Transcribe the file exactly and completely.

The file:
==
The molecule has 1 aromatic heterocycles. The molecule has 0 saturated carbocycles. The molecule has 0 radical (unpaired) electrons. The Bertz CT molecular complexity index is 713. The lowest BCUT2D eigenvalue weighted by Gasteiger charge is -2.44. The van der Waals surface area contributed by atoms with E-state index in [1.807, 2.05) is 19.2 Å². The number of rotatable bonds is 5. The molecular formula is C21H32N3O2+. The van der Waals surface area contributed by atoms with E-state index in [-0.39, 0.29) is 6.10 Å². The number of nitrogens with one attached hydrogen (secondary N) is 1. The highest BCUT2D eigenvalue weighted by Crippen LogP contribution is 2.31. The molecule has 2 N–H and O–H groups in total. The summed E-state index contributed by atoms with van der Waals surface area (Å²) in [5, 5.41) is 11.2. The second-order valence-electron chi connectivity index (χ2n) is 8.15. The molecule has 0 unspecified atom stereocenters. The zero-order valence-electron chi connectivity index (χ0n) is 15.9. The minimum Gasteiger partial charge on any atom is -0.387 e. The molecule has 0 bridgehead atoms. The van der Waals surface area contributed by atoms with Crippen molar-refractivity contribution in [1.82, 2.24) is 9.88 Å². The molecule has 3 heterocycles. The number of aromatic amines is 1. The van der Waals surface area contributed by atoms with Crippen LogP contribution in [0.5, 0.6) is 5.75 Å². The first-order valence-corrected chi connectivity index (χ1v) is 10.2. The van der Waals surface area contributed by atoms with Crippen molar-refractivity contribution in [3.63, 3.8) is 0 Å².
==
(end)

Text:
The molecule has 1 aromatic heterocycles. The molecule has 0 saturated carbocycles. The molecule has 0 radical (unpaired) electrons. The Bertz CT molecular complexity index is 713. The lowest BCUT2D eigenvalue weighted by Gasteiger charge is -2.44. The van der Waals surface area contributed by atoms with E-state index in [1.807, 2.05) is 19.2 Å². The number of rotatable bonds is 5. The molecular formula is C21H32N3O2+. The van der Waals surface area contributed by atoms with E-state index in [-0.39, 0.29) is 6.10 Å². The number of nitrogens with one attached hydrogen (secondary N) is 1. The highest BCUT2D eigenvalue weighted by Crippen LogP contribution is 2.31. The molecule has 2 N–H and O–H groups in total. The summed E-state index contributed by atoms with van der Waals surface area (Å²) in [5, 5.41) is 11.2. The second-order valence-electron chi connectivity index (χ2n) is 8.15. The molecule has 0 unspecified atom stereocenters. The zero-order valence-electron chi connectivity index (χ0n) is 15.9. The minimum Gasteiger partial charge on any atom is -0.387 e. The molecule has 0 bridgehead atoms. The van der Waals surface area contributed by atoms with Crippen molar-refractivity contribution in [1.82, 2.24) is 9.88 Å². The molecule has 3 heterocycles. The number of aromatic amines is 1. The van der Waals surface area contributed by atoms with Crippen LogP contribution in [0.5, 0.6) is 5.75 Å². The first-order valence-corrected chi connectivity index (χ1v) is 10.2. The van der Waals surface area contributed by atoms with Crippen molar-refractivity contribution in [3.63, 3.8) is 0 Å².